Fresh from tackling the high seas with Russell Crowe on “Master and Commander,” director Peter Weir is negotiating to direct a WWII epic for Paramount and producers Tom Cruise and Paula Wagner.

Weir is being enlisted to direct “The War Magician,” the Peter Buchman-scripted story of magician-turned-war hero Jasper Maskelyne. Drawn from the David Fisher book, “The War Magician” tells the story of a patriotic British stage magician who volunteered his illusionist abilities to help battle the Nazis. After proving his potential value to skeptical commanders, Maskelyne and a few cohorts were sent to North Africa, where British troops were being pounded by Gen. Rommel.

According to the book, Maskelyne helped halt Rommel’s charge through a campaign of deception. He camouflaged a key British-occupied harbor by creating a bogus one that bore the brunt of nightly bombing raids; shielded troops in the Suez Canal through a system of anti-aircraft searchlights and mirrors that blinded Nazi pilots; and camouflaged British weaponry and used props to give the appearance of a stronger fighting force.

Cruise and Wagner set the book up several years ago as a potential star vehicle for Cruise, but he plans to limit himself to producer at this point. Weir, who directed the World War I pic “Gallipoli,” was intrigued by the latest draft by scribe Buchman, who scripted “Jurassic Park 3” and the version of “Alexander the Great” which IEG bought in a seven figure deal.

ANOTHER FRIGHT REMAKE FLIES: Fox Searchlight has just made a deal to remake “The Fly,” setting feature newcomer Todd Lincoln to write the script and direct. Lincoln’s resume consists of commercials, shorts and music videos. Add a good sense of timing. CAA began setting up feature meetings for Lincoln as Searchlight execs grew bullish on “The Fly” as they watched their Danny Boyle-directed zombie pic “28 Days Later” become a summer sleeper. A horror buff with an inventive take on the material and a strong reel, Lincoln won the job. Lincoln admits he’s treading on hallowed ground, counting himself as an admirer of the 1958 original and David Cronenberg’s 1986 redo. He swears he won’t fall into that fly-trap of regurgitating a well-worn plot. “I’m one of those comic book sci-fi fans who read the remake announcements and groan,” he said. “This is certainly inspired by the original but it’s a total re-imagining.” Pressed for details, he asked: “Why, in both films, did the fly never fly?” Searchlight execs Lawrence Grey, Claudia Lewis and Jeff Arkuss liked Lincoln’s new take on the human transformation, and the studio’s first ever remake is cocooning quickly.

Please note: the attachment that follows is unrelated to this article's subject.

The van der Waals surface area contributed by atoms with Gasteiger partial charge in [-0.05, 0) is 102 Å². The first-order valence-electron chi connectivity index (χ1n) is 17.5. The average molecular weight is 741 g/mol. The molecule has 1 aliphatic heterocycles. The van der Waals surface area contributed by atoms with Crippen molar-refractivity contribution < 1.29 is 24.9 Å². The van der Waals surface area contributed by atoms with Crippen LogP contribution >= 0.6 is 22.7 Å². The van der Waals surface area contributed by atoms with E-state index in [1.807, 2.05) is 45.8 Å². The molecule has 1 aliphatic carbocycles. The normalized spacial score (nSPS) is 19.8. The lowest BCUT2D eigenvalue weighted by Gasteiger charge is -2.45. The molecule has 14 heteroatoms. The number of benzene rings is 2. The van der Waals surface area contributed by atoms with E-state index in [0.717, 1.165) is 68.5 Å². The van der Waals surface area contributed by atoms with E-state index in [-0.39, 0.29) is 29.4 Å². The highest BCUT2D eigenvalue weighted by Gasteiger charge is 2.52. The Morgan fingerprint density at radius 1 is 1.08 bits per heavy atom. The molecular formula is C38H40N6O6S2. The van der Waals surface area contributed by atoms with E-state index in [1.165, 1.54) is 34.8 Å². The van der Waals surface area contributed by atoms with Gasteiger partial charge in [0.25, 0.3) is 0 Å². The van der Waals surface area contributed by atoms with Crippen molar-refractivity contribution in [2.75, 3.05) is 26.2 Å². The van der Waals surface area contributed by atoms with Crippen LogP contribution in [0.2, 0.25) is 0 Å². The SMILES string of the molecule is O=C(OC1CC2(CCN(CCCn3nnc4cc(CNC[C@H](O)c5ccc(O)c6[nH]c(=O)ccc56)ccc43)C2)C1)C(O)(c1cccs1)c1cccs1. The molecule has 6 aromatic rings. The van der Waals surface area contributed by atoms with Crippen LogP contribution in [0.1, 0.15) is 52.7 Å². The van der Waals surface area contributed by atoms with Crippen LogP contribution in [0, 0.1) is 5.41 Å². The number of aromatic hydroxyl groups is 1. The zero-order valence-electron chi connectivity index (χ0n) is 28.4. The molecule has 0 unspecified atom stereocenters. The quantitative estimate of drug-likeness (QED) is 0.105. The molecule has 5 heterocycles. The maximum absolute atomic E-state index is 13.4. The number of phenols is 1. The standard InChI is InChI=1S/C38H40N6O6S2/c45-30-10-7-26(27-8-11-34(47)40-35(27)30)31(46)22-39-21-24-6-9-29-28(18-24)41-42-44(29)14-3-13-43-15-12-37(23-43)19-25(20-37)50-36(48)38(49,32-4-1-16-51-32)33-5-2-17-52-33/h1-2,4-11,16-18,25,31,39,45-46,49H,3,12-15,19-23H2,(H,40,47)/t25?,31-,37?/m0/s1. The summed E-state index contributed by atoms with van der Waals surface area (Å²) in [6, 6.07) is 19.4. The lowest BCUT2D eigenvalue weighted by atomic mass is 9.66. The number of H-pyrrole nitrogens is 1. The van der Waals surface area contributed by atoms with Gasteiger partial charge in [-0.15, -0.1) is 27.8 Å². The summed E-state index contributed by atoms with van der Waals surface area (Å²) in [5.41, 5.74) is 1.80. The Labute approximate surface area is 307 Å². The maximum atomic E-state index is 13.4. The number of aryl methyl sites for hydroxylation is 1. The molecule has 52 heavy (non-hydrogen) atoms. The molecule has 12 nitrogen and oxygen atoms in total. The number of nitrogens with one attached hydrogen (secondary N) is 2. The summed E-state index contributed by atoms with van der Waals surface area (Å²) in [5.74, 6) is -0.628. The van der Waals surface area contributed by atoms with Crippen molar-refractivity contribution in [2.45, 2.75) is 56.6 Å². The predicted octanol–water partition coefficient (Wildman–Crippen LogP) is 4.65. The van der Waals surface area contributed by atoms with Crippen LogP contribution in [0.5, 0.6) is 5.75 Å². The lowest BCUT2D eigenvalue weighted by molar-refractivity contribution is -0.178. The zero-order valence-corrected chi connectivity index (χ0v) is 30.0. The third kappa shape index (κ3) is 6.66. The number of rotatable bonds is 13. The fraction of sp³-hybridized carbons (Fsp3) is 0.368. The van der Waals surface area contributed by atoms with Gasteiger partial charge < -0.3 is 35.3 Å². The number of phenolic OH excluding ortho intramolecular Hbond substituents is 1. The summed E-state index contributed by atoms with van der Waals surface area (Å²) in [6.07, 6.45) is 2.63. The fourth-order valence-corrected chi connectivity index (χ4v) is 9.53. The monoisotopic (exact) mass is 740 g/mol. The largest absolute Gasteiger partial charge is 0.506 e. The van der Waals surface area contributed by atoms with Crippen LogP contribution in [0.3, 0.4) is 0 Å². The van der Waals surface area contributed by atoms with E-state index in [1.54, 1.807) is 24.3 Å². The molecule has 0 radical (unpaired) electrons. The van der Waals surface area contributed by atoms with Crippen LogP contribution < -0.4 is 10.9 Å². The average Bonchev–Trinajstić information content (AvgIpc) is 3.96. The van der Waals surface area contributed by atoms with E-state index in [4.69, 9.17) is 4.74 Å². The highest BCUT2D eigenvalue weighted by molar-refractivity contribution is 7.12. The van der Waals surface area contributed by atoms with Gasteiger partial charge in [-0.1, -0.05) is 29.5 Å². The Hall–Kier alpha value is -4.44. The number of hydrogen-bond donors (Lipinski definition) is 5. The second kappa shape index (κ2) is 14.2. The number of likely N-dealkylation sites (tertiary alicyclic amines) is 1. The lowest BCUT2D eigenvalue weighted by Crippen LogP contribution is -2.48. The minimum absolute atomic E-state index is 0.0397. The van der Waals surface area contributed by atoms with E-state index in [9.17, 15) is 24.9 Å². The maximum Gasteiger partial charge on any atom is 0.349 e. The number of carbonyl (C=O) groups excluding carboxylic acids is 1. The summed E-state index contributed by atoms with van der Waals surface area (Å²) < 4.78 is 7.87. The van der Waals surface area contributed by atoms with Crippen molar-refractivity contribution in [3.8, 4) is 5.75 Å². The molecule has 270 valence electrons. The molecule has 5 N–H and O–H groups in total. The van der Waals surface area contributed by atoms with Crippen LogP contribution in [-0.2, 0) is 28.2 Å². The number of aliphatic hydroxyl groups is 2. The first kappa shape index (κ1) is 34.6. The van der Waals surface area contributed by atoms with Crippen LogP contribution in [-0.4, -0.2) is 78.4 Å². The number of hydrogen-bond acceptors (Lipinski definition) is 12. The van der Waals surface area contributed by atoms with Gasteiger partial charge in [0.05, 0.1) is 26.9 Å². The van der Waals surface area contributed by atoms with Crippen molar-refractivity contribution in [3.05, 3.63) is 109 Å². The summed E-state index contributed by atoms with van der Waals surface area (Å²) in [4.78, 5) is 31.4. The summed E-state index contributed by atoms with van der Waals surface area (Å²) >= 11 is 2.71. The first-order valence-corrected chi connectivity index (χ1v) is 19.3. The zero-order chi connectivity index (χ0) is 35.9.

“The Fly” joins a field that’s crowding for understandable reasons. Budgets are low, gross players are few and (“Willard” excepted) young audiences are sparking to road-tested concepts that are completely new to them. New Line tries next with a gorier version of “Texas Chainsaw Massacre,” Universal wraps “Dawn of the Dead” on Saturday, and Dimension’s remaking “Suspiria,” “Pulse” and the classic telepic “Don’t Be Afraid of the Dark.”

TONY’S SKIN TONE: Toronto Film Fest buzz on “The Human Stain” centers on the revelation that Anthony Hopkins’s white Jewish character is really a black man. It’s a major plot reveal, one that’s become hard for Miramax to keep secret. And rather than conceal, the studio’s concentrating on selling why Hopkins passes muster as an African American, even when the Welsh actor hasn’t altered his skin tone one bit. “There might be 100,000 African Americans who could seamlessly move through life as Caucasian, just as Coleman Silk does here,” said Lakeshore topper Tom Rosenberg, who produced and co-financed. “It’s hardly an anomaly.” Roth wrote the book after dating an black American student and discovered through her family that several light-skinned members had severed ties so they could pass themselves off as white and change their social station.

When Rosenberg got involved, he turned to a black real estate developer pal, Alison Davis, who served as consultant because he knew the issue so well. “His parents are African American and he is fairer than Anthony, so much so that when he went to boarding school, his mother suggested that he put pictures of family members around his room to eliminate any confusion,” Rosenberg said. Davis even plays a role in the pic — as a white character. Rosenberg said even he has been confused with being African American, back when he taught an all-black class of third-graders in Chicago. “One of the students said she’d overhead some grown-ups saying they were going to shoot me because they mistakenly thought I was white,” he said. “It was 1968, racial tensions were running high and the children decided they liked me and had to justify it by deciding I was one of them.” Rosenberg said that Hopkins merely cut his hair short, but his portrayal was made believable by their decision to cast a mixed race actor to play the character as a young man. “We were lucky to find Wentworth Miller, who’s (half-black) and who went to Princeton and once drew a cartoon that got him accused of being racist because people thought he was white,” said Rosenberg.